Karzai's Challenger Drops Out Of Afghan Runoff
JACKI LYDEN, host:
This is WEEKEND EDITION from NPR News. I'm Jacki Lyden in for Liane Hansen.
The challenger to Afghan President Hamid Karzai in the upcoming runoff in Afghanistan has announced he will not take part in the race. That leaves next Saturday's election in jeopardy, as well as a vacuum in Afghan leadership President Obama can ill afford as he decides whether to send more troops to the war-torn country.
We'll hear what the Obama administration had to say about that in a moment. But, first, NPR's Soraya Sarhaddi Nelson is in Kabul and joins us now. Hello there, Soraya.
SORAYA SARHADDI NELSON: Good morning.
LYDEN: So, why is Dr. Abdullah Abdullah pulling out of the race?
NELSON: Well, he's concerned that there's going to be just as much fraud in this second round as there was in the first round. And of course the first round, the Electoral Complaints Commission, which is a United Nations backed body, ordered 1.3 million votes to be cast out because of ballot rigging and voter intimidation and you name it.
And so this time around, Dr. Abdullah had hoped that there would be some changes to the process that would make sure that this didn't happen again. And none of the demands he made to President Karzai apparently were accepted by that side. And so he said he was not going to take part.
LYDEN: Can the election be held without him?
NELSON: Well, that's the question that everyone seems to be debating right now. At this stage, they are planning to go ahead with the election on November 7th. The ballots are moving out to the polling centers now, and they do include both candidates. But there are meetings going on as we speak, and those meetings may determine that they, in fact, will call off the election. We won't know for a few hours at least. But at this stage it's moving forward.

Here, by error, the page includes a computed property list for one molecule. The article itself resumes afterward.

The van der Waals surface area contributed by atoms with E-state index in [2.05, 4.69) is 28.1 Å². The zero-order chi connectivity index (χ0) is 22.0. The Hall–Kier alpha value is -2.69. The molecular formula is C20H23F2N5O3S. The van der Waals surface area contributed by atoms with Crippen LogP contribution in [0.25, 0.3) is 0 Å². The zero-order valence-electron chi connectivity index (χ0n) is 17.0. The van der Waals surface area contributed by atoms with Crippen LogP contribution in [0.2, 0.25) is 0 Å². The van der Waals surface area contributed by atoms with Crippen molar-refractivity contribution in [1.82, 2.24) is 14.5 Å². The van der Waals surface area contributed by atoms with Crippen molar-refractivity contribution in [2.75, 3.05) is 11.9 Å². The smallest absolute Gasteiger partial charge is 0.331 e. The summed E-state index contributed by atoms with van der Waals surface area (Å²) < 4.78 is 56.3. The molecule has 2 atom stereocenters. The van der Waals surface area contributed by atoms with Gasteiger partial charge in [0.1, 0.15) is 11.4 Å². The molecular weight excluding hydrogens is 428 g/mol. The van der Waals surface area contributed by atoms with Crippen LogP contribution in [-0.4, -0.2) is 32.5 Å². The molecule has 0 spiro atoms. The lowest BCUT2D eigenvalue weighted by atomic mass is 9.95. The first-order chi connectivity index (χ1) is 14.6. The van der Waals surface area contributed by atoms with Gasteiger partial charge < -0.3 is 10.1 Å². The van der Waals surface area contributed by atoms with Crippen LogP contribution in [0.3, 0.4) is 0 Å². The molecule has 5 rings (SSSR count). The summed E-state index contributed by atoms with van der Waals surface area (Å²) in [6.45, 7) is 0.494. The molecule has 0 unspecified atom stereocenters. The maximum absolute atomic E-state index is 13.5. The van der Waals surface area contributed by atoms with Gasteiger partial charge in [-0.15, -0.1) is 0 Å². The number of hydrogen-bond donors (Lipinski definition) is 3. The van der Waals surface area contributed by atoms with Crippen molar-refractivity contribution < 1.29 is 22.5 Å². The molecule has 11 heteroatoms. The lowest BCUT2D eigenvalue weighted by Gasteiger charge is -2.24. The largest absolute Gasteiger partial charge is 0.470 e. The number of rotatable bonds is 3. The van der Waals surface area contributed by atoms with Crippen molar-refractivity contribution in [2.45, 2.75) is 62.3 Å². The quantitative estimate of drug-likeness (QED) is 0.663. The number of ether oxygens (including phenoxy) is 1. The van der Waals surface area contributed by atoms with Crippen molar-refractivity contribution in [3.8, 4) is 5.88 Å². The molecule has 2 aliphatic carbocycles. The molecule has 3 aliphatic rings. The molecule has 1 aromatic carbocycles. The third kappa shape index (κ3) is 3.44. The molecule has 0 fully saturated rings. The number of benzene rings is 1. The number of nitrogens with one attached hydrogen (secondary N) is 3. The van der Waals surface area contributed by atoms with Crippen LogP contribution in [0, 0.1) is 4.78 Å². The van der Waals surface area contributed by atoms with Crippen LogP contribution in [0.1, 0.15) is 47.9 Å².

LYDEN: So, what's been the reaction to Abdullah's announcement?
NELSON: Well, so far the international community has been mum. Karzai's campaign office just a short while came out with an announcement and said that it was an issue of sorrow for them that Dr. Abdullah had decided to do this. And they also said that they would abide by whatever decision the Independent Election Commission makes about whether to go ahead with the election or not. But they said that they would hope that both sides could work together to create national unity and bring security to the country.
LYDEN: And what about Abdullah's supporters?
NELSON: Well, he asked them not to go out into the street and demonstrate in reaction to his decision. But he did not say for them to stay home on election day. He said he would not take part. He was careful not to use the word boycott. And he did not ask them to stay home as well. What's going to be interesting now is to see whether supporters do follow his lead, though, and stay home.
LYDEN: NPR's Soraya Sarhaddi Nelson in Kabul. Thanks very much, Soraya.
NELSON: You're welcome, Jacki.
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